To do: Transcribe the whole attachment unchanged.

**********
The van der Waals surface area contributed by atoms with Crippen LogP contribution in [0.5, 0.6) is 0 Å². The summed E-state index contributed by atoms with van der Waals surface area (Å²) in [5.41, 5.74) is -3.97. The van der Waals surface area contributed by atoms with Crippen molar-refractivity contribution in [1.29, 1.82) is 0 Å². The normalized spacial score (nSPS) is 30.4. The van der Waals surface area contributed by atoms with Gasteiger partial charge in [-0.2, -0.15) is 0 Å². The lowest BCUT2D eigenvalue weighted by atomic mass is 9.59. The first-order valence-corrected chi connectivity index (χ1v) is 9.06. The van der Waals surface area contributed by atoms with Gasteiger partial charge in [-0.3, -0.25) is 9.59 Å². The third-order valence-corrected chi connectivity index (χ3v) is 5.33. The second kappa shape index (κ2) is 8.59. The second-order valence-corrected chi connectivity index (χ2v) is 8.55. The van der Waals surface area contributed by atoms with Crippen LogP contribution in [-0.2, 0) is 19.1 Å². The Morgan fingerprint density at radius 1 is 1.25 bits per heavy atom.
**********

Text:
The van der Waals surface area contributed by atoms with Crippen LogP contribution in [0.5, 0.6) is 0 Å². The summed E-state index contributed by atoms with van der Waals surface area (Å²) in [5.41, 5.74) is -3.97. The van der Waals surface area contributed by atoms with Crippen molar-refractivity contribution in [1.29, 1.82) is 0 Å². The normalized spacial score (nSPS) is 30.4. The van der Waals surface area contributed by atoms with Gasteiger partial charge in [-0.2, -0.15) is 0 Å². The lowest BCUT2D eigenvalue weighted by atomic mass is 9.59. The first-order valence-corrected chi connectivity index (χ1v) is 9.06. The van der Waals surface area contributed by atoms with Gasteiger partial charge in [-0.3, -0.25) is 9.59 Å². The third-order valence-corrected chi connectivity index (χ3v) is 5.33. The second kappa shape index (κ2) is 8.59. The second-order valence-corrected chi connectivity index (χ2v) is 8.55. The van der Waals surface area contributed by atoms with Crippen LogP contribution in [-0.2, 0) is 19.1 Å². The Morgan fingerprint density at radius 1 is 1.25 bits per heavy atom.